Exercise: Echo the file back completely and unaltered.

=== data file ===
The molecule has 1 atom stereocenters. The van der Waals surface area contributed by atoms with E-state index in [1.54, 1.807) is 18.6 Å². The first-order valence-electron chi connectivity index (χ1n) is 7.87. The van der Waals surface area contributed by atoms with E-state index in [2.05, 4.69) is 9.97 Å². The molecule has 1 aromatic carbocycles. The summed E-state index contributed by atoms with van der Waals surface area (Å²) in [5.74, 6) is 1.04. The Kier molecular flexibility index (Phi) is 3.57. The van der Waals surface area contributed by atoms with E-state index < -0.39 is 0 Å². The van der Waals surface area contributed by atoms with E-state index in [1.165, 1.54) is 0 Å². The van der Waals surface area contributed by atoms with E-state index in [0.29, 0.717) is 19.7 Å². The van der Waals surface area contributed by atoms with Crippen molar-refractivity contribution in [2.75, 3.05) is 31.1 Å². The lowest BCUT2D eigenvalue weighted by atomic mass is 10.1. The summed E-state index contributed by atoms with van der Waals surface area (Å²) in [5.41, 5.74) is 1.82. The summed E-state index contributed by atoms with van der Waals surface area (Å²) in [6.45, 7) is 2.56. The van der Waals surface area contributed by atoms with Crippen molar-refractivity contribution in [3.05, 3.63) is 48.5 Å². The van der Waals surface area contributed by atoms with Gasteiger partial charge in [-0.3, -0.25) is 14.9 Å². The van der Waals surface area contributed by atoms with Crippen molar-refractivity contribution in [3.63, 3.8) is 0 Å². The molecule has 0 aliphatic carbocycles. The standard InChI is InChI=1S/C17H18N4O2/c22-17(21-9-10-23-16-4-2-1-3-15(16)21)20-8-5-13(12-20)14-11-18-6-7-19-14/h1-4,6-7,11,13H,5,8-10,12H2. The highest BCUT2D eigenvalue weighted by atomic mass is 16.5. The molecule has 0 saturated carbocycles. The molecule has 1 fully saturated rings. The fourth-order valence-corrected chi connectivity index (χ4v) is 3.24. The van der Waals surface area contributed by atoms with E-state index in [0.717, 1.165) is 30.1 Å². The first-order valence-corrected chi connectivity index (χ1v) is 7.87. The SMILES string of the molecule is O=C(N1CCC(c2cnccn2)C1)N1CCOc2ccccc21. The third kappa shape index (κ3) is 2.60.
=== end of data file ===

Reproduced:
The molecule has 1 atom stereocenters. The van der Waals surface area contributed by atoms with E-state index in [1.54, 1.807) is 18.6 Å². The first-order valence-electron chi connectivity index (χ1n) is 7.87. The van der Waals surface area contributed by atoms with E-state index in [2.05, 4.69) is 9.97 Å². The molecule has 1 aromatic carbocycles. The summed E-state index contributed by atoms with van der Waals surface area (Å²) in [5.74, 6) is 1.04. The Kier molecular flexibility index (Phi) is 3.57. The van der Waals surface area contributed by atoms with E-state index < -0.39 is 0 Å². The van der Waals surface area contributed by atoms with E-state index in [1.165, 1.54) is 0 Å². The van der Waals surface area contributed by atoms with E-state index in [0.29, 0.717) is 19.7 Å². The van der Waals surface area contributed by atoms with Crippen molar-refractivity contribution in [2.75, 3.05) is 31.1 Å². The lowest BCUT2D eigenvalue weighted by atomic mass is 10.1. The summed E-state index contributed by atoms with van der Waals surface area (Å²) in [5.41, 5.74) is 1.82. The summed E-state index contributed by atoms with van der Waals surface area (Å²) in [6.45, 7) is 2.56. The van der Waals surface area contributed by atoms with Crippen molar-refractivity contribution in [3.05, 3.63) is 48.5 Å². The van der Waals surface area contributed by atoms with Gasteiger partial charge in [-0.3, -0.25) is 14.9 Å². The van der Waals surface area contributed by atoms with Crippen molar-refractivity contribution in [3.63, 3.8) is 0 Å². The molecule has 0 aliphatic carbocycles. The standard InChI is InChI=1S/C17H18N4O2/c22-17(21-9-10-23-16-4-2-1-3-15(16)21)20-8-5-13(12-20)14-11-18-6-7-19-14/h1-4,6-7,11,13H,5,8-10,12H2. The highest BCUT2D eigenvalue weighted by atomic mass is 16.5. The molecule has 0 saturated carbocycles. The molecule has 1 fully saturated rings. The fourth-order valence-corrected chi connectivity index (χ4v) is 3.24. The van der Waals surface area contributed by atoms with E-state index in [0.717, 1.165) is 30.1 Å². The first-order valence-corrected chi connectivity index (χ1v) is 7.87. The SMILES string of the molecule is O=C(N1CCC(c2cnccn2)C1)N1CCOc2ccccc21. The third kappa shape index (κ3) is 2.60.